And what happens in a ribo nuclic acid (rna) mediated) protein configuration within the plant cell? When dealing with bio technology, one has to tread the path very very carefully. A biological reaction cannot be explained simply on the basis of “cause and effect” as in the case of a physical phenomenon. For instance, there is an inverse relationship between temperature and pressure. This relationship can simply be explained on the basis of a linear regression, where one dependent and another independent parameter can lead to a correlation coefficient of a certain statistical significance (normally explained on the basis of percentage predictability, where the symbol ‘r’ is denoted).


The most unpardonable mistake the so-called biological ‘scientists’ make is to take shelter under this cover while explaining some of the phenomena they study. There are umpteen numbers of such stupidities in published ‘scientific’ literature and mostly they go either unnoticed or unchallenged. In the case of Bt cotton, the plant breeders have taken recourse to rna-mediated changes.


In our human system also we have comparable reactions. Why does a healthy human being develop carcinogenic cells or what are called as tumour cells? For a human cell to normally function, it has to wait for a signal emanating from the brain cell. When the normal cell receives a ‘garbled’ message from the brain cell it gets confused and does not know what to do. Benign mutations can occur; the trouble starts when the mutation becomes malignant. All these changes are rna -mediated. In fact, they are called ‘messenger rnas’. That is the reason a Bt chrysanthemum can change its colour totally by midday (as this author observed some years ago in Germany). The consequences can be entirely unpredictable. This is the biggest rub against Bt technology which none of its proponents are prepared to admit, mounting scientific evidence notwithstanding.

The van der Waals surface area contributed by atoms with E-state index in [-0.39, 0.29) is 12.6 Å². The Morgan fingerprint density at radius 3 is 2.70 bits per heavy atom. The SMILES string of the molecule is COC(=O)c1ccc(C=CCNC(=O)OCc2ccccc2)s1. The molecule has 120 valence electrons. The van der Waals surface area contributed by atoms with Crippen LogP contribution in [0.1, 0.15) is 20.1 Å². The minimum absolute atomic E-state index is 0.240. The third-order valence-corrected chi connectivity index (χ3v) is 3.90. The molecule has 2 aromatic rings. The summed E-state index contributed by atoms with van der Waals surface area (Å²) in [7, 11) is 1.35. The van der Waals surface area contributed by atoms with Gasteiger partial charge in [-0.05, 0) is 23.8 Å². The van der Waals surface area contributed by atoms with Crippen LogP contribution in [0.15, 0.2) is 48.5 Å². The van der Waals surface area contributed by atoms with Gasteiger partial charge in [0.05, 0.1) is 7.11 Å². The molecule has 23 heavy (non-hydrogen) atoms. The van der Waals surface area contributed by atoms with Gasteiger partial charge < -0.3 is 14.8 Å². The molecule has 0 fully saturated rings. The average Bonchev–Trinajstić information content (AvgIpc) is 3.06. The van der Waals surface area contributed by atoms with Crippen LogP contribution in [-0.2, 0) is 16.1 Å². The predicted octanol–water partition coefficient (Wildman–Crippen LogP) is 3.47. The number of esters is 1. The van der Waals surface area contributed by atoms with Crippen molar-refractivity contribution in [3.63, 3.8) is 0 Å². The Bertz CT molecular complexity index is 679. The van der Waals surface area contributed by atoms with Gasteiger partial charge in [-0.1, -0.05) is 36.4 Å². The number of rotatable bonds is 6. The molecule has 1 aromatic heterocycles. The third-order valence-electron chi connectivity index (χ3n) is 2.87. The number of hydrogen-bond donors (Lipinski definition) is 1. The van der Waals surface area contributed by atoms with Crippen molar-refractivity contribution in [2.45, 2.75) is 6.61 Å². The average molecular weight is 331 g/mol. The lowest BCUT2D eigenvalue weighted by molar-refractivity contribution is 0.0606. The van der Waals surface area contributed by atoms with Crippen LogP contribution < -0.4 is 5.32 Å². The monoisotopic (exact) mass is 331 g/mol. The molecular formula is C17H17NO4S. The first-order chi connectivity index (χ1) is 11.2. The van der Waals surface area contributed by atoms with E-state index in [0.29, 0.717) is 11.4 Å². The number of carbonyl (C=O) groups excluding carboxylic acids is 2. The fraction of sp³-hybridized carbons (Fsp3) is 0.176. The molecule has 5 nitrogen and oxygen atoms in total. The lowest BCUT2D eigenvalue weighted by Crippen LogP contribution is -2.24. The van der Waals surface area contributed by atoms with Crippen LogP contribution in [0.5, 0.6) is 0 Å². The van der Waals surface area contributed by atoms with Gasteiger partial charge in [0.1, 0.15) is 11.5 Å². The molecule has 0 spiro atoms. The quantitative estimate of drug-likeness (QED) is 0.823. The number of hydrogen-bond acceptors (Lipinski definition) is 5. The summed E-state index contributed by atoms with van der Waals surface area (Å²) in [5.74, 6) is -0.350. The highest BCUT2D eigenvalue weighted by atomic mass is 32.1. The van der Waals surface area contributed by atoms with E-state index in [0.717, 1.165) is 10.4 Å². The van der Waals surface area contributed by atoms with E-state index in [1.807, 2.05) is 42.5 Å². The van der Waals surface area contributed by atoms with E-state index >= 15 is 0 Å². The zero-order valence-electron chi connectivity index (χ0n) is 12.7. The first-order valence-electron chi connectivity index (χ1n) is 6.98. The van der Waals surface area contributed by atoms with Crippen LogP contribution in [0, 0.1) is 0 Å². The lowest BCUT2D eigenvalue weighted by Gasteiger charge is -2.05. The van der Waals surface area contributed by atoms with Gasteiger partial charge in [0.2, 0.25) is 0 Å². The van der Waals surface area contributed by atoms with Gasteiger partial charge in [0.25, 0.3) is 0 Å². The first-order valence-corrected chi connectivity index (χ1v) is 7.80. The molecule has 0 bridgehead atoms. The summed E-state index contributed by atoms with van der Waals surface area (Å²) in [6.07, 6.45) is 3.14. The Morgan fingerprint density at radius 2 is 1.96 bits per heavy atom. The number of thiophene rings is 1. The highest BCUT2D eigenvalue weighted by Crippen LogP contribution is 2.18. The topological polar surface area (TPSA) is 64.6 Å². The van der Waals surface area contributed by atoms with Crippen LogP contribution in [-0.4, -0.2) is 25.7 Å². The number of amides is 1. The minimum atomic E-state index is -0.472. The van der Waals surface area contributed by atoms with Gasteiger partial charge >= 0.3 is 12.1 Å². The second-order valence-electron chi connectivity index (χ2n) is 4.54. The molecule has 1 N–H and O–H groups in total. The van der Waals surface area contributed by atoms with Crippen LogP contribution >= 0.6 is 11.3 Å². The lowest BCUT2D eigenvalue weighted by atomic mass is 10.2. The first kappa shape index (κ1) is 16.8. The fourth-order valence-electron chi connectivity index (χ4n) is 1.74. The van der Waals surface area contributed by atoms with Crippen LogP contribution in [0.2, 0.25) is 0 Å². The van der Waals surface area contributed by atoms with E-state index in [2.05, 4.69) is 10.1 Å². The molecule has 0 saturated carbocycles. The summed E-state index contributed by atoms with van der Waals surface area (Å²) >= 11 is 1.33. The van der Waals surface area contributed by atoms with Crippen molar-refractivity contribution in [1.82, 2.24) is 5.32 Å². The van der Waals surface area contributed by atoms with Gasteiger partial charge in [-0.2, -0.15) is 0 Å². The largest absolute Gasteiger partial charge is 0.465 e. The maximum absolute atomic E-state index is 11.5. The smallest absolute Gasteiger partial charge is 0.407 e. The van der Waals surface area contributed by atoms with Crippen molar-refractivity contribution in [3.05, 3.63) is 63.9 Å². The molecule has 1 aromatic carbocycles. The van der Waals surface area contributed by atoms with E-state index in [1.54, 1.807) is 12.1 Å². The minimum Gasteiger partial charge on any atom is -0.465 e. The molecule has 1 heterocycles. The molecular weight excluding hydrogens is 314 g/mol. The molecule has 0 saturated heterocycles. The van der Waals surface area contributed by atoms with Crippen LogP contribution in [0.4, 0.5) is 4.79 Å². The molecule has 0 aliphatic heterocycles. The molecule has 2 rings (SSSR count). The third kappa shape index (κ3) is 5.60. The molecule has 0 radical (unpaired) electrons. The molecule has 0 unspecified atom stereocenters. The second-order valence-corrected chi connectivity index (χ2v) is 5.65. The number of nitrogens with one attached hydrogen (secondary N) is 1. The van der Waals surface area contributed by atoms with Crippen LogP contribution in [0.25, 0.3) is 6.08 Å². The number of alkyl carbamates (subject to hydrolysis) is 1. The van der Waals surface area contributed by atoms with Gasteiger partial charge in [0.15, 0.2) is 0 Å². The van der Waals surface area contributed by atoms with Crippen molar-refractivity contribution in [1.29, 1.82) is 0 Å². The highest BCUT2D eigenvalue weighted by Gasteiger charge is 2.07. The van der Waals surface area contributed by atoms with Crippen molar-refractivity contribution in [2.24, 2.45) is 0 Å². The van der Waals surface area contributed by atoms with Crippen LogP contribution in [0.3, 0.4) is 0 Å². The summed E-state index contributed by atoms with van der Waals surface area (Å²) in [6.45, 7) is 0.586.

Then, almost everyone talks of the plant, but no one speaks about what could or could not happen to the soil system.


The soil is a living organism by itself, so very dynamic in nature, and this is the reason why when speaking at an important conference in Europe some decades ago, I designated soil as The Soul Of Infinite Life. At the time, many ‘scientists’ laughed when I used the term ‘Soul’ for Soil, and now they all are eating their words. Soil is alive, though not in the silly sense that some want to understand it. Surely scientists should be able to understand that a plant does not grow in space; it can grow in the soil only because the soil is alive and can supply it with nutrition.